- Despite the rise in popularity of Soul Demon Hunter, Face Hunter is still performing pretty well, which is a testament to its strength against the rest of the field. At top legend, where Soul Demon Hunter is extremely common, is where you start seeing Face Hunter significantly drop off.
- This is where Highlander Hunter comes in, a deck that may not be as strong as Face Hunter in some matchups (such as Bomb Warrior), but has a better chance of beating Soul Demon Hunter. As the “Face” variant of the archetype grows, so does its win rate. At legend, Highlander Hunter is the best performing deck in the format, and while the margins are fairly small, it’s indicative of a sleeper deck that’s likely to grow in popularity further.
- Paladin’s position in the meta is fairly important since it now almost stands alone in its quest to prevent Soul Demon Hunter from becoming oppressively powerful. As always, Pure Paladin is extremely powerful on the climb to legend. Libroom Paladin isn’t as strong but doesn’t drop off as much at higher levels of play. Both decks mostly suffer from weak matchups into Mage and Priest, and Cyclone Mage’s popularity at top legend is the primary reason why their win rate drops close to the 50% mark there.
- The nerf to Guardian Animals has crippled Guardian Druid, and it might not be able to survive in the post-patch meta. We’ve looked at all of its variants, and none of them has been able to effectively adjust to the nerf. The archetype could end up completely disappearing. We’ll have to see whether players can find a solution because otherwise, it looks grim.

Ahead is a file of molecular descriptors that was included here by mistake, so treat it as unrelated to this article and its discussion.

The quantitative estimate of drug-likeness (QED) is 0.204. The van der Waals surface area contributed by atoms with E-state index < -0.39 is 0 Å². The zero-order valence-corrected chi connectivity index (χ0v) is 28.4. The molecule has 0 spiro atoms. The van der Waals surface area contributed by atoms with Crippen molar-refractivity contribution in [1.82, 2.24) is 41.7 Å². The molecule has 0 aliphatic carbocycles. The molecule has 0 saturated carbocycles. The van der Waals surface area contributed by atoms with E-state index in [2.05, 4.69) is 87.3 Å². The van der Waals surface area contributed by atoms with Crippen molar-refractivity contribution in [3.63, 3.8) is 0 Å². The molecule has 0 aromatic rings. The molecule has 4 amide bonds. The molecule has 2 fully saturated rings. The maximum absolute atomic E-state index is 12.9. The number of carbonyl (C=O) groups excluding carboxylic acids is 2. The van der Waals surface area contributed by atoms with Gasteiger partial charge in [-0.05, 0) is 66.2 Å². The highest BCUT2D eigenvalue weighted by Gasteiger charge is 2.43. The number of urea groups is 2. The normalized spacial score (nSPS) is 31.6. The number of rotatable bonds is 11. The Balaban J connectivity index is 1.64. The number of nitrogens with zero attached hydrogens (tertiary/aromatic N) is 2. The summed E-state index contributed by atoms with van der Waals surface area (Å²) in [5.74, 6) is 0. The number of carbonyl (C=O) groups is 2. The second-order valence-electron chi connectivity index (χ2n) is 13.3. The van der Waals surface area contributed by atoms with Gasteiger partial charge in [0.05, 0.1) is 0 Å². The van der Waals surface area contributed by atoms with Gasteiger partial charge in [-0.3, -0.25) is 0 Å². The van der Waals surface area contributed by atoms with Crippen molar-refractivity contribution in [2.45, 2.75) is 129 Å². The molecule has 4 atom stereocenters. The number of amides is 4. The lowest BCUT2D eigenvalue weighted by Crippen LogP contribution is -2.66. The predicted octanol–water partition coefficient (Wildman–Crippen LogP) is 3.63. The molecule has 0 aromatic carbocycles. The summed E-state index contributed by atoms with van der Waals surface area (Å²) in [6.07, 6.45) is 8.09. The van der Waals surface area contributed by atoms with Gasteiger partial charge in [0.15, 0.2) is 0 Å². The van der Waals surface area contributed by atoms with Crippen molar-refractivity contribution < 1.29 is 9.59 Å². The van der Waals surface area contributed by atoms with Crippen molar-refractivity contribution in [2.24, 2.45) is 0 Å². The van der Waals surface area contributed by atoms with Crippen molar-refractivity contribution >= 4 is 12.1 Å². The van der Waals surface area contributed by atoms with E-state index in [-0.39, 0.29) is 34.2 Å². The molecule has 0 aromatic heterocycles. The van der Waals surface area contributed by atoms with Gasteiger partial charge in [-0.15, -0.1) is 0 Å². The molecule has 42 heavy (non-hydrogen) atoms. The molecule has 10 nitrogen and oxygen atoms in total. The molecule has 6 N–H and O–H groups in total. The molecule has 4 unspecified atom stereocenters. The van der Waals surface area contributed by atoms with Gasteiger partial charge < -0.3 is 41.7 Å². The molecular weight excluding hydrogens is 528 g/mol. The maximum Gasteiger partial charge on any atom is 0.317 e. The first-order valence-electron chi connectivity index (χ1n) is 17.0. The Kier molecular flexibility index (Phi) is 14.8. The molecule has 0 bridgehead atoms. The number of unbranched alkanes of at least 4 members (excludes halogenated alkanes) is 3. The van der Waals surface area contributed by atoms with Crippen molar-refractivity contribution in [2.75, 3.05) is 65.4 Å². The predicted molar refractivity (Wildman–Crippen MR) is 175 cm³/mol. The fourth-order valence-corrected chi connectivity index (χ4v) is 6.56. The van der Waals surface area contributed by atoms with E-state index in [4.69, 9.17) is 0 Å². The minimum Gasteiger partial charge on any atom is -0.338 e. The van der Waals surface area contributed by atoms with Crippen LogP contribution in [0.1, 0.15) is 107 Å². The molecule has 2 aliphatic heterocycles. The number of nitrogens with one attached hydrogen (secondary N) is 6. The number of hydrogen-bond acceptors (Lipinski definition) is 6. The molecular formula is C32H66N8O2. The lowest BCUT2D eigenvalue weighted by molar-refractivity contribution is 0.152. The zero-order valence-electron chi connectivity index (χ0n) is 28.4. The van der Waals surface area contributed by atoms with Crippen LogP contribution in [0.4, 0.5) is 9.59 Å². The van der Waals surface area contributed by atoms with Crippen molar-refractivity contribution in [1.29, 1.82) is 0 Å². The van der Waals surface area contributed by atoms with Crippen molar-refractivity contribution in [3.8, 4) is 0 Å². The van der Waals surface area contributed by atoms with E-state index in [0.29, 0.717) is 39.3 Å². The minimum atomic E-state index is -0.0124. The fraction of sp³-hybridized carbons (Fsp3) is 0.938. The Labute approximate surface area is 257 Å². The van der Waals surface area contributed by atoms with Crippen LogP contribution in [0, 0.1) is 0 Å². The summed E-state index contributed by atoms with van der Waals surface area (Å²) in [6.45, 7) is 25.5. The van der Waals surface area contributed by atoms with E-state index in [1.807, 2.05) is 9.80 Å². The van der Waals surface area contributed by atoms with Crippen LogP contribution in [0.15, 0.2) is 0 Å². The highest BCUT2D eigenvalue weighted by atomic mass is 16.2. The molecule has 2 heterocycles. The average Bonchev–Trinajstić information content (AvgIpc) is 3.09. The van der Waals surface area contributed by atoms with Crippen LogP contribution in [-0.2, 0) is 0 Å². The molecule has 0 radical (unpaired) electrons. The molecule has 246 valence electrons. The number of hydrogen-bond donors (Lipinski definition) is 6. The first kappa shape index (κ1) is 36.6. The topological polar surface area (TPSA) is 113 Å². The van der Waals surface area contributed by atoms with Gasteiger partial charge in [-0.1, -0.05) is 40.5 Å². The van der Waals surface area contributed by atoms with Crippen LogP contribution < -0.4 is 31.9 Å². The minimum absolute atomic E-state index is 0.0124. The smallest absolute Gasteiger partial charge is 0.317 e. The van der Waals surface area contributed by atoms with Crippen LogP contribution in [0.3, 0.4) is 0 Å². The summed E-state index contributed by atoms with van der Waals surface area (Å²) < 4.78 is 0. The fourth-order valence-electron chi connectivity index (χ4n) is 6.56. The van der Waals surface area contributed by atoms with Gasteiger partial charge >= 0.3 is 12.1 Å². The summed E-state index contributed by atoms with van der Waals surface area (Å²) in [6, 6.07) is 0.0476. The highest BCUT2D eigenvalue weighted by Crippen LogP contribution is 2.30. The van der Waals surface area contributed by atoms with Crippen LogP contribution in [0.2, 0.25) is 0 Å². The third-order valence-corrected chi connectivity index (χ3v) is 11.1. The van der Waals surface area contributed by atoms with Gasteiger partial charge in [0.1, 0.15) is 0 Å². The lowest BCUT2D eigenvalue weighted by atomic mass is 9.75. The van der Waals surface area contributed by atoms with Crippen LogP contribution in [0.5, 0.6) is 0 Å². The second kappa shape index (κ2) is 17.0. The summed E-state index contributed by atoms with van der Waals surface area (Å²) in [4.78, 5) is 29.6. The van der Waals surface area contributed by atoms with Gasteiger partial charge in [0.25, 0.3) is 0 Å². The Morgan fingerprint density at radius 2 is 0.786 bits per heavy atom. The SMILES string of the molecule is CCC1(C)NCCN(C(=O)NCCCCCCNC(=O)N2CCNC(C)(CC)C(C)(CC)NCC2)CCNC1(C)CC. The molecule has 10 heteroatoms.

- We’ve also looked at Quest Druid as a possible way to salvage the class, but the deck looks far from competitive. Its life gain options make it pretty strong against Soul Demon Hunter, but that’s the only asset it possesses. We suspect its initial individual success came from players that constantly hit that matchup at top legend. It’s pretty weak against the rest of the field, something we can’t say for a deck like Control Warrior, where we see more promise beyond the Soul DH matchup.
- Shaman and Warlock
- Totem Shaman’s current win rate appears reasonable, but it’s likely to get worse over time as Druid declines further in play. Zoo Warlock still looks terrible, and we don’t have much hope for it. We don’t see any promising developments in other archetypes of these classes.
Class Analysis & Decklists
Soul Demon Hunter was a big winner of the balance changes, as it has seen one of its main counters deleted from the format. In the absence of Druid and the rise of its own popularity, Soul DH now looks to become more effective in the mirror, something it hasn’t really focused on before.
Hoard Pillager is a card that we were not fond of before as re-equipping Aldrachi Warblades was rarely worth it (for Pillager to be good, you need to be happy with this outcome, not just Marrowslicer). The mirror is a different story. In this matchup, lifestealing is extremely important as both players often find themselves racing for lethal and the health swing can be massive, so Hoard Pillager’s value has gone up.
There is less importance on early game snowballing since Soul DH is very good at answering early game minions such as Battlefiend. With Druid gone, Magtheridon also makes far less sense.
- Demon Hunter Class Radar
- Soul Demon Hunter
- Aggro Demon Hunter
Cyclone Mage is enjoying the disappearance of Druid and has seen an improvement in its performance as a result. With the new patch, we’ve also seen the Dragon build break away and become the better choice. It generally has a stronger late game and the meta is becoming more focused on sustainability, while cards such as Devolving Missiles and Firebrand are less important to include. One change we would now make is to include Jandice over a Violet Spellwing, since it’s a strong card against Soul Demon Hunter.